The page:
Upon check-in at any guesthouse, you will be given a key that unlocks all nine bathhouses and of course, most accommodation have their own in-house hot springs. If you’re looking to experience a traditional onsen town while in Japan, and all within easy access of the monkey park, we recommend staying at Shibu Onsen or Yudanaka Onsen. For accommodation listings, see our ‘ Yamanouchi Area – Home of the Snow Monkeys’ hotel page.



Located mid-way between the monkey park and Nagano City, Obuse is a small but historically important town with a variety of attractions including temples, museums, sake breweries and chestnut confectionaries. Popular with Japanese visitors, the town is busy on weekends and holidays, most famous for its tasty chestnut treats and as home to the Hokusai Museum.

Sakurai Kanseido honten

Showcasing the life and work of Japan’s most famous artist, Katsushika Hokusai, the museum is small by highly engaging with regularly rotating exhibitions intended to allow visitors to see a large amount of his work overtime. Hokusai spent some of his final years residing and painting in Obuse, which boasts what is considered his last great masterpiece – ‘The Phoenix Staring in Eight Directions’ – on the ceiling of a local temple.

Hokusai houou, Obuse

Obuse is best enjoyed in combination with a visit to the monkeys and/or other destinations in Nagano City – and can be enjoyed as a day-visit from Tokyo. For more information about what’s on offer in Obuse, see our ‘15 Things To Do Around Obuse & Where To Stay’ page.



Heralded as one of Japan’s best experiences, traversing the Tateyama-Kurobe Alpine Route takes approximately 6 hours without allowing for time to stop and enjoy all of its stunning sights. In reality, undertaking a visit to the Alpine Route is therefore a full-day activity and is best enjoyed as an overnight trip, however if your itinerary is tight, it can be done as day-trip from Tokyo. Open from mid-April to mid-November, the Alpine Route is most famous for its immense snow walls which, at their peak, ascend 20 meters above the road below. The walls are at their best from the opening day in April until late-June, after which outstanding hiking is available through summer and autumn, climaxing with stunning autumn colours in October until the route closes again in November.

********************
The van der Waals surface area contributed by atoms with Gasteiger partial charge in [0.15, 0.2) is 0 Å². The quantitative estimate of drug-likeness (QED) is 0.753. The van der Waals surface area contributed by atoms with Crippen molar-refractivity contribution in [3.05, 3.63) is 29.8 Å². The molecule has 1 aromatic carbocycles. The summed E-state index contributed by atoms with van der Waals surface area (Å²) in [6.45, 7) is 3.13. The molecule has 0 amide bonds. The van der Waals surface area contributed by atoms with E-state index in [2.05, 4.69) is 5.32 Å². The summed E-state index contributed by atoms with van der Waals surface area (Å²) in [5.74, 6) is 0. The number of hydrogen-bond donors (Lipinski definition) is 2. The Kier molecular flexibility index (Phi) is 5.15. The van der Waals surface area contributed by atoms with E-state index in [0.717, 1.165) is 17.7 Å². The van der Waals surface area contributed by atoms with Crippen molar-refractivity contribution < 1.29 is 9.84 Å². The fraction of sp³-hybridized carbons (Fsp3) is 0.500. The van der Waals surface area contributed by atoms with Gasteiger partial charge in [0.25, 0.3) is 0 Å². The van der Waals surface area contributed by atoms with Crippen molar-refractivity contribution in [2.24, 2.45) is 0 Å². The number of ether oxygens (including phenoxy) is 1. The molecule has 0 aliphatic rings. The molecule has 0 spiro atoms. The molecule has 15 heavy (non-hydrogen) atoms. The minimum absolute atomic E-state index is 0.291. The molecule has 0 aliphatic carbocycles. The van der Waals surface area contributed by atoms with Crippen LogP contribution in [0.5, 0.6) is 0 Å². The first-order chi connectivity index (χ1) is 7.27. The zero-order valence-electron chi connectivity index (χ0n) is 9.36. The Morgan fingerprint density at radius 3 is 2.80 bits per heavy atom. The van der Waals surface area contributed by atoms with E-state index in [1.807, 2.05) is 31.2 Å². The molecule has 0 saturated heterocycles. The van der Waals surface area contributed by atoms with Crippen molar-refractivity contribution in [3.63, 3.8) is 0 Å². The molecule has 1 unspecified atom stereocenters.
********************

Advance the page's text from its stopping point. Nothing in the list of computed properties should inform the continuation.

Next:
To do so, take the Hokuriku Shinkansen to Nagano Station – 80 to 110 minutes depending on which service you choose – and once in Nagano, head to Ogizawa Station by bus, taxi or tour – around 60 minutes. A series of mountain transports including trolley buses, cable cars, and a ropeway will then transport you to Murodo Station – which at 2540 meters is the highest station in Japan – before you descend back down for the return journey to Tokyo. You need around 6 hours to enjoy the Alpine Route making a long but rewarding day from Tokyo – see below for suggestions re: an overnight/multi-day trip to the Alpine Route and Toyama.

13 / MATSUMOTO CASTLE & CITY ART MUSEUM / all year round


Located in the shadow the North Japan Alps, Matsumoto is a small historic city best-known for its castle. As a registered National Treasure, Matsumoto Castle is without doubt the beacon that draws visitors to the city but once here, you’ll discover a lovely little town with plenty to keep you entertained for a day. One of the last remaining original castles, Matsumoto is one of Central Japan’s most striking and important cultural assets. Once a wealthy merchant town, areas of Matsumoto retain its historic charm interspersed with modern development which caters to a burgeoning arts, music and food scene including Matsumoto City Art Museum and Kusama Yayoi collection.


Matsumoto is easily accessible using the Limited Express Azusa service from Shinjuku Station – taking around 2.5 hours each way – putting it within reach as a day-trip or excellent option for an overnight or multi-day getaway, from where you can launch yourself into the North Japan Alps – the highest mountain range in Japan – see below for details. For tips and suggestions of what to do in Matsumoto, see our ’25 Things To Do Matsumoto & Where to Stay’ page.